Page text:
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What Fears do Alcoholics Have About Rehab?

People live with addiction for years. Sometimes even decades. As bad as it is, this suffering becomes habitual and accumulates a lot of inertia. Breaking a habit, even a destructive habit, is difficult. Replacing a habit with something completely different—like sobriety—can be terrifying.

Common Fears Alcoholics Have About Going to Rehab

Alcoholics may have a lot of fears about going to rehab. However, there’s everything to gain from going to rehab.

Scared to Go Through Withdrawal

Going “cold turkey” is never a good idea. When someone is alcohol dependent and quits drinking abruptly, there’s a shock to the brain and body. This leads to painful and intense withdrawal symptoms that can be dangerous.

But no one has to go through that. Medically managed detox ensures a person stays safe and relatively comfortable during detoxification.

In medically managed detox, a person experiences a safe, controlled withdrawal, with healthcare professionals present 24/7 to monitor and support them. Medical detox also provides medications that reduce or even eliminate painful withdrawal symptoms.

Unsure of What Happens in Rehab

The image of rehab in mass media and film can be very contradictory, with some facilities appearing cold, sterile, and uncaring while other representations look like luxury spas. Contacting rehab centers or visiting their websites can give a person seeking recovery a better idea of how a particular facility approaches getting clean and sober.

Financial Stress / Losing Career

A person with alcohol use disorder may be concerned about the expenses involved with rehab. However, most rehabilitation facilities accept a wide variety of commercial insurance and may also accept government reimbursement sources, like Medicaid.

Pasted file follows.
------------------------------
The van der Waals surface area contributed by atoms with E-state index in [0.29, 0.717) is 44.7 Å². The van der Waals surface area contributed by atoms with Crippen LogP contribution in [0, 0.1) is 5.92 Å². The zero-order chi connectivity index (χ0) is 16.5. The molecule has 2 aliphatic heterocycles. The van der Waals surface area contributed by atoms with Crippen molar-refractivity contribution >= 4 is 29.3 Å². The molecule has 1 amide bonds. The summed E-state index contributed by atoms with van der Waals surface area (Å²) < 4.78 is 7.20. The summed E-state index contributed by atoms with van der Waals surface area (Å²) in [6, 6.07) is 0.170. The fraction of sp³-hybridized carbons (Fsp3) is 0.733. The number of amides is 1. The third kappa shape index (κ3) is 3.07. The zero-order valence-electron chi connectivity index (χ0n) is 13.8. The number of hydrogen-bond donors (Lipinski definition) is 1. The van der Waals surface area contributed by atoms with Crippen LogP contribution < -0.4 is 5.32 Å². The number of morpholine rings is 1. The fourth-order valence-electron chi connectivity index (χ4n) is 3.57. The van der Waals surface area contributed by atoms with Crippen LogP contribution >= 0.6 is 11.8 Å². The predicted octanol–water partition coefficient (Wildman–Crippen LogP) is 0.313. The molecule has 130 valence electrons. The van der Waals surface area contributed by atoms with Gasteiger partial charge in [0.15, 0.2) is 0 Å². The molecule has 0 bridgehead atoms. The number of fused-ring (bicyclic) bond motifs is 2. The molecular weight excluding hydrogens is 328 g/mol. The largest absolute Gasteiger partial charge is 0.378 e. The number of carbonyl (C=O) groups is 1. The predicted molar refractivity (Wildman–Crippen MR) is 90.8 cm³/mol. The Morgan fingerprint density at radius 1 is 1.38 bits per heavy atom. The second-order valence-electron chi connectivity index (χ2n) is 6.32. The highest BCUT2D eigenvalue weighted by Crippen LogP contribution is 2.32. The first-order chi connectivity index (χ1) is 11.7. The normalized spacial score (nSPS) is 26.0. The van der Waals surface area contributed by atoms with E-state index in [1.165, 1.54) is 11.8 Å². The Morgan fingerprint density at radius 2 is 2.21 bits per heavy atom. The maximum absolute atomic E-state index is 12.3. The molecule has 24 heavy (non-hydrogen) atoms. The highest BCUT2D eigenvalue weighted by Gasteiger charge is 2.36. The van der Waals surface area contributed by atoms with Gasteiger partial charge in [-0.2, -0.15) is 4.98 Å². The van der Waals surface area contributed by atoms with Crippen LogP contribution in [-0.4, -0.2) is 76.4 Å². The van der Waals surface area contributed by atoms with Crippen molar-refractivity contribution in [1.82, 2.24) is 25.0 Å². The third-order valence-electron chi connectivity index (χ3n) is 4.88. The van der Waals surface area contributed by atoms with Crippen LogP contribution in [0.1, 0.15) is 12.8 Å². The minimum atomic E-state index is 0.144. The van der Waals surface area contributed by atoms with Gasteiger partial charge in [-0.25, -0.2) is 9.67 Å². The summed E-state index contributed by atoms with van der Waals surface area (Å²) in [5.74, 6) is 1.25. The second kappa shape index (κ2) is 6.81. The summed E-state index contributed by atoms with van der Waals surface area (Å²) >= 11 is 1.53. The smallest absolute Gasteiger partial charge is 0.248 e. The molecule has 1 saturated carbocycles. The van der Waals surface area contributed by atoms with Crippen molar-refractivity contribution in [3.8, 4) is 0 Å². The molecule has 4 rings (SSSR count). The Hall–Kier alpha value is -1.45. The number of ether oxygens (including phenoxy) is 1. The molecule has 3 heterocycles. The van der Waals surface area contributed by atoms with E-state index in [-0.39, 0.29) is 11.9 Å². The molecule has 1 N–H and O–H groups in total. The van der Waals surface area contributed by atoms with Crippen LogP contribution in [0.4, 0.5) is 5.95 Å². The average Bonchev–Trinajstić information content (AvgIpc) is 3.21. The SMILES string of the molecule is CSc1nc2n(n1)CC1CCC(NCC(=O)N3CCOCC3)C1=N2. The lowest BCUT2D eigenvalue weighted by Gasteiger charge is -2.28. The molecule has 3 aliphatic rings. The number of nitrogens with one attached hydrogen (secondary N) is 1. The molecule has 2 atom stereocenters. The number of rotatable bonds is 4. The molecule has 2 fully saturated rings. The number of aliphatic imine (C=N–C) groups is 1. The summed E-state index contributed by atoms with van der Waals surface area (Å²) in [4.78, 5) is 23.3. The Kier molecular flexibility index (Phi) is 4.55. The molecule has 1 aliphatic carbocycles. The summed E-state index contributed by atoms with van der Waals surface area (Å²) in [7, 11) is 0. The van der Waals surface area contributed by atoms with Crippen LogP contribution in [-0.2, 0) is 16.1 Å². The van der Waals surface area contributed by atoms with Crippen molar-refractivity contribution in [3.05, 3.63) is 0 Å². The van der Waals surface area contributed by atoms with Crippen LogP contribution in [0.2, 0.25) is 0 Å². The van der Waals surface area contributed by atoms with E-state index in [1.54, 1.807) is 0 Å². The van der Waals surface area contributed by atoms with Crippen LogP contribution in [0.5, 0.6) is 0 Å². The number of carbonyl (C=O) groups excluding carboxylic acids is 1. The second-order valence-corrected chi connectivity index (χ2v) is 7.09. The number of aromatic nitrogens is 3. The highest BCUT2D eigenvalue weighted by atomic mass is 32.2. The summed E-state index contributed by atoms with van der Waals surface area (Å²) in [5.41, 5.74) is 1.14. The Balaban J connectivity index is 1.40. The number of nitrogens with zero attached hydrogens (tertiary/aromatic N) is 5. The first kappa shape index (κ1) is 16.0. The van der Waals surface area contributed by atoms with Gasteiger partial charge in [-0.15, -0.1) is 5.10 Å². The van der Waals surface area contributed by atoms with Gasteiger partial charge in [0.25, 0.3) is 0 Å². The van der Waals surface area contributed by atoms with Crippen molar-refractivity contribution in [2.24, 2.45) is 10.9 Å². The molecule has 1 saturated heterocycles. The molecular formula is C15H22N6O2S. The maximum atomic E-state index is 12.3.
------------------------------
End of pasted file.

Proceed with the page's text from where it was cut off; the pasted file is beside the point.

The Family and Medical Leave Act prohibits employers from firing employees for seeking rehab services. In addition, the Family and Medical Leave Act (FMLA) allows an individual to take up to 12 weeks of unpaid work to manage health or family concerns without fear of termination.

Fear of Failure

Going into rehab requires a person to push past their comfort zone—even if their comfort zone is miserable. The unknown can generate countless what-ifs, like “What if I can’t stay sober?” “What if I’m beyond helping?” The fear of failure is typically due to anxiety, which will decrease once a person begins their recovery program.

Fear of Success

Fear of success is often driven by low self-esteem and a feeling of being undeserving of recovery. Others fear success in recovery because it will require a great deal of change, including big lifestyle changes. It’s not uncommon for fear of success to lead to self-sabotaging behaviors.

Afraid of What Other People Might Think

You deserve a healthy and satisfying life. Although you may worry about what others think, most people are glad you’re getting help to get well. Remember, rehab is about you and your health. It’s not about looking good or bad in the eyes of others.

Consider, too, that if people in your life judge you harshly for making decisions to take good care of yourself, it might be time to re-evaluate those relationships.

Lack of Time